Shredded Wheat Demolition

In recent weeks we’ve watched  areas of the former Shredded Wheat factory site be razed and cleared. This week they’ve begun nibbling away at the silos, surely one of the most iconic and certainly one of the oldest structures in the town. Judging from the comments on social media many residents are unhappy about it, a lot of memories are tied to that site. To mark the event, here are a few pictures and notes about the site and its history.

SW Silos demolition 180118 1280 closeup

Shredded Wheat Factory Silos being demolished on the 18th January 2018.

The new owners, Plutus Estates, are demolishing only the sections of the site that were given demolition consent, as part of the outline planning consent that was previously granted to Spenhill (Tesco) by WHBC in 2015. Plutus Estates will soon submit an entirely new planning application for their own proposals, this is expected to be significantly different to the Spenhill plan that was approved. The silos were/are grade 2 listed according to Heritage England, you can find their listing entry here: https://historicengland.org.uk/listing/the-list/list-entry/1101084

The 2015 planning consent stated the following:

“Part demolition, repair, restoration, extension and conversion of the former Shredded Wheat factory complex to include demolition of all buildings and structures except the original 1920’s silos, production hall, grain store and boiler house. Refurbishment and change of use of the retained listed buildings to provide2 Class C3 residential units, a Class C1 boutique/budget hotel, Class B1(a) offices, a Class A4 pub/bar, a Class D1 crèche and a Class D2 gym/dance/exercise studio.”

It is unknown whether the boutique, gym, etc will be part of the new planning application, but the above does allow for the demolition of the newer silos and some of the newer buildings on the site. The original silos will remain however. The below picture shows which these are, based on what we’ve been told by the new developer.

 

Shredded Wheat silos

How these silos will be separated in coming weeks will be interesting to see, presumably it is an engineering challenge that can be overcome.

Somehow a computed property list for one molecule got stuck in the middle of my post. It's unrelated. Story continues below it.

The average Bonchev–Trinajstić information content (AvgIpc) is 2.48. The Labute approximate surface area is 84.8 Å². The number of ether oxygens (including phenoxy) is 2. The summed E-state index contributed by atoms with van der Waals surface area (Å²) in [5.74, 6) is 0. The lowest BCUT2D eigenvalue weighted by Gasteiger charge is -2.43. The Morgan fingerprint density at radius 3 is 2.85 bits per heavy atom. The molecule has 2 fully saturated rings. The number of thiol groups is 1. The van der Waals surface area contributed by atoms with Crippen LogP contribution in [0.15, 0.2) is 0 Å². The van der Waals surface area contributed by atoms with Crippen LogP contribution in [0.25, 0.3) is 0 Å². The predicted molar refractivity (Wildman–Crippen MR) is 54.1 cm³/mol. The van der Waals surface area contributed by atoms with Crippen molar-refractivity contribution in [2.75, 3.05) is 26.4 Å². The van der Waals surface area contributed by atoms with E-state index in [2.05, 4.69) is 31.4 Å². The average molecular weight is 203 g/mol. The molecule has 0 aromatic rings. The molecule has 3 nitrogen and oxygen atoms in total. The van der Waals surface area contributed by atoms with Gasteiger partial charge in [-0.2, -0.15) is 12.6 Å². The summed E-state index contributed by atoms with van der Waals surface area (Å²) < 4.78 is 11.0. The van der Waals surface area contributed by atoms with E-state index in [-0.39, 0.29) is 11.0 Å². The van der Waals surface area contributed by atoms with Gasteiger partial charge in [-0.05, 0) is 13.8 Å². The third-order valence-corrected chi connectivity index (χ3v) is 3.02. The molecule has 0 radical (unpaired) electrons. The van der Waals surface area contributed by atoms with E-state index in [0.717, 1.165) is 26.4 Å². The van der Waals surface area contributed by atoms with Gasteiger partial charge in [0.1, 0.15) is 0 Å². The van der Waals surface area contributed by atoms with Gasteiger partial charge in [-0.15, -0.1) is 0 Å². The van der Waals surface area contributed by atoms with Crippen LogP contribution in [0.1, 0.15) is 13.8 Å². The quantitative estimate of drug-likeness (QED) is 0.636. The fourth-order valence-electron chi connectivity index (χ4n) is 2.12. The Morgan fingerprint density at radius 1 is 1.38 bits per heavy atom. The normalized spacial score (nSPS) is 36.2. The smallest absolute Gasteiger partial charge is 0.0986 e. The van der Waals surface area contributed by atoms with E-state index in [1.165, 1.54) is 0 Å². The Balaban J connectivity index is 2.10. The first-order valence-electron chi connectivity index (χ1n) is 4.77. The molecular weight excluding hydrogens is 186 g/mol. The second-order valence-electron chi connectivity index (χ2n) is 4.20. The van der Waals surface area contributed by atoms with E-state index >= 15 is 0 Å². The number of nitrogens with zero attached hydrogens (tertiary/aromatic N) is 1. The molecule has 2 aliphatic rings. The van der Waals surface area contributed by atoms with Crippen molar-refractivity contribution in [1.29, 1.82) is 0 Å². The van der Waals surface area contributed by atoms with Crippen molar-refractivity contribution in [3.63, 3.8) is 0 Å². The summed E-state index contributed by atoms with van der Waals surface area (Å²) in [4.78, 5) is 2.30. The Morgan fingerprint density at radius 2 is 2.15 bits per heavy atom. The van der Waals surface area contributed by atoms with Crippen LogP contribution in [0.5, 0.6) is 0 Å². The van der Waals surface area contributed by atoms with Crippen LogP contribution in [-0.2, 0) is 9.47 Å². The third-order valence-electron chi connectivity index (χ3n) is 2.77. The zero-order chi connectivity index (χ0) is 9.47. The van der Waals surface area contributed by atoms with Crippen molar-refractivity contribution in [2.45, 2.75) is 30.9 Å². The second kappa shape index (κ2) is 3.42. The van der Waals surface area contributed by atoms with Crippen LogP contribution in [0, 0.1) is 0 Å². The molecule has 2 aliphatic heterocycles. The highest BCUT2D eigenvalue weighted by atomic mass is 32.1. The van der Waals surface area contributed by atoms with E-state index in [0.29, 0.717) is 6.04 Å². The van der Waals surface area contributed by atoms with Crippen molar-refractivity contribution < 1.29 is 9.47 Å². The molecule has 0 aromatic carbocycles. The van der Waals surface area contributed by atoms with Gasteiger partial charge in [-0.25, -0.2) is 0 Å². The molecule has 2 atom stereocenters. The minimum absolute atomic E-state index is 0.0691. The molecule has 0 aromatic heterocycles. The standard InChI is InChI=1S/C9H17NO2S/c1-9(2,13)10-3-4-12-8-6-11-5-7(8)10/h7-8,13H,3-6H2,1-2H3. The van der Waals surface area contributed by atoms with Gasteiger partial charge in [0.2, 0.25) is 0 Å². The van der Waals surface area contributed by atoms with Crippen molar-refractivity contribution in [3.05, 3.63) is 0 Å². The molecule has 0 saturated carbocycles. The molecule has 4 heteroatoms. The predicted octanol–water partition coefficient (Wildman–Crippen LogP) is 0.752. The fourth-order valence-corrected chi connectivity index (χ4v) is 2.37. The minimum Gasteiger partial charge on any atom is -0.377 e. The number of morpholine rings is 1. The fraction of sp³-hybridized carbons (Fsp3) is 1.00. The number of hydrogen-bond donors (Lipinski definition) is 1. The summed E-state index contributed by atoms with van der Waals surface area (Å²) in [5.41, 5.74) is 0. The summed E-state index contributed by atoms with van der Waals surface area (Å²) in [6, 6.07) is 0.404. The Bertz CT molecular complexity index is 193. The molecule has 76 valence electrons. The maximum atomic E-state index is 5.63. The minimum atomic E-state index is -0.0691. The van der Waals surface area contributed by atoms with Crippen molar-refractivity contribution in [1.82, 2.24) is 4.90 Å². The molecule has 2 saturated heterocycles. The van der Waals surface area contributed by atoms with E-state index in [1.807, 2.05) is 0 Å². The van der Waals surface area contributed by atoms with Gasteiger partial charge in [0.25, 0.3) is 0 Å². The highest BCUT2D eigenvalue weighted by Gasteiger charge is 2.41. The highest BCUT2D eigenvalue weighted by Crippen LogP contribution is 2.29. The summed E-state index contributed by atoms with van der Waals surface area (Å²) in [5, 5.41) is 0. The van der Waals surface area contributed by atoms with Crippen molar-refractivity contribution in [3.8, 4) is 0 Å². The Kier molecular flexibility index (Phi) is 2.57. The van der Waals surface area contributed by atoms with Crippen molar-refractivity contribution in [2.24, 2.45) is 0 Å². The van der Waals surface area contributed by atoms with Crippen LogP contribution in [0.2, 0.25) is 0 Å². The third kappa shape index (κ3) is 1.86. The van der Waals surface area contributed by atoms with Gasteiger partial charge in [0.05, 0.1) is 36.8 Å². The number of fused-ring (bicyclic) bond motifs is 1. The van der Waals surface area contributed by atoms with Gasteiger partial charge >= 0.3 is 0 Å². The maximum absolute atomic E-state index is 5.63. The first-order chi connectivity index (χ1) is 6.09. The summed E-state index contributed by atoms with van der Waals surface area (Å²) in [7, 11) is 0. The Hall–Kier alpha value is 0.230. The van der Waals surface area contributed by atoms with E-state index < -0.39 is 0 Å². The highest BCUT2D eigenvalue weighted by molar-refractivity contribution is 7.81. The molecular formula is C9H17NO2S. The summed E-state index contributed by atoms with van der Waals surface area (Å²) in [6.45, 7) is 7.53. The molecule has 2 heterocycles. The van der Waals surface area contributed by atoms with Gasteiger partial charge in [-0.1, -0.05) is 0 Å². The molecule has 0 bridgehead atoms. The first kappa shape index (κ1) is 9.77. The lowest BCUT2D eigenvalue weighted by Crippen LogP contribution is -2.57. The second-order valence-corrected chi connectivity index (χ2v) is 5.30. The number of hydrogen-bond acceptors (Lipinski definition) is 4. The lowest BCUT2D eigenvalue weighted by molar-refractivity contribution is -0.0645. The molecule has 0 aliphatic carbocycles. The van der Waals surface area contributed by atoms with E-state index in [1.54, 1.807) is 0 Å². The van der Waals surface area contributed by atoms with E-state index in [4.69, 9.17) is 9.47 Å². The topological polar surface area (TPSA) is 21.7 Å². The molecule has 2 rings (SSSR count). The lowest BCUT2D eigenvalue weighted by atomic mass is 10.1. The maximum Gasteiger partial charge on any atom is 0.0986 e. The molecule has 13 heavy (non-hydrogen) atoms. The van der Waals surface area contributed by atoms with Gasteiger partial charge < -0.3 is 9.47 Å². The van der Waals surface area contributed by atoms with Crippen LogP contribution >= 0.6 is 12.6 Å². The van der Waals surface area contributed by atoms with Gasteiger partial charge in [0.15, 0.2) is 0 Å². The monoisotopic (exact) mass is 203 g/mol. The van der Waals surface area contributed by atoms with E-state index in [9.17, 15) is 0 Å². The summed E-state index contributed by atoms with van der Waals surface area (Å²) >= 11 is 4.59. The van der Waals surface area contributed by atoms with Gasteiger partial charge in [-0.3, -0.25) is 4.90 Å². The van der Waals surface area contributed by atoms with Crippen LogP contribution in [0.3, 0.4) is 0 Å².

The original set of silos were built not long after the main building was completed in 1926. The second set, now being demolished, were completed in the late 1930’s.
Cereal production ceased in January 2008, after 73 years. The factory is of course synonymous with town, for a while one of the nations favourite breakfast cereals was branded ‘Welgar” Shredded Wheat.

The second set of silos under construction in the 1930’s.

The 20th Century Society put forward the building as one of their top 100 buildings of the last 100 years. It is described thus:

“My choice is Louis de Soissons’ 1926 complex for Nabisco, the Shredded Wheat factory.  The ranked silos and spreading sheds alongside the railway track in Welwyn Garden City have always fascinated me, glimpsed almost kinetically from the train windows.  American companies, drawn by innovation, were quicker off the mark to move into Ebenezer Howard’s radical ‘cities’ (another example being Spirella at Letchworth, built 1912-20). Here, long before I’d learned that le Corbusier had published the grain stores of the American Midwest prairies as the epitome of modern form following function, was an anglicised version, a cathedral in a leafy Beaux-Arts planned town.”  – Gillian Darley. Original article available here.

 

The factory can even be seen on the box!

Nabisco (National Biscuit Company) was founded in the USA in about 1898. It expanded into the UK in the 1920’s. Nabisco was sold to Kraft foods in early 90’s, soon after Cereal Partners was formed as a joint venture between Nestlé and General Mills.  They ran the factory which by that time also produced Shreddies and Bran Flakes. Who can forget the malty wholesome smell of baking that often drifted across the town centre! Cereal Partners moved cereal production to Staverton in Wiltshire in 2008, where it remains today. However their head office, marketing, sales and finance are still in the town, opposite the factory site in fact. Spenhill, the development arm of Tesco, then bought the vacant site from Cereal Partners for something in excess of £20 million, or so it is rumoured.

Interesting Shredded Wheat trivia: The factory ovens were 100ft long and each biscuit weighs 22.5 grams, could you eat three?

 

 

Early promotional poster

The Society looks forward to scrutinising the planning application soon to be submitted by the new owners. This site has the potential to once again be a landmark development for our town, a visual, economic and social asset…rather than the unkempt decaying eyesore we’ve had to endure for the last decade.

 

Share

Comments are closed.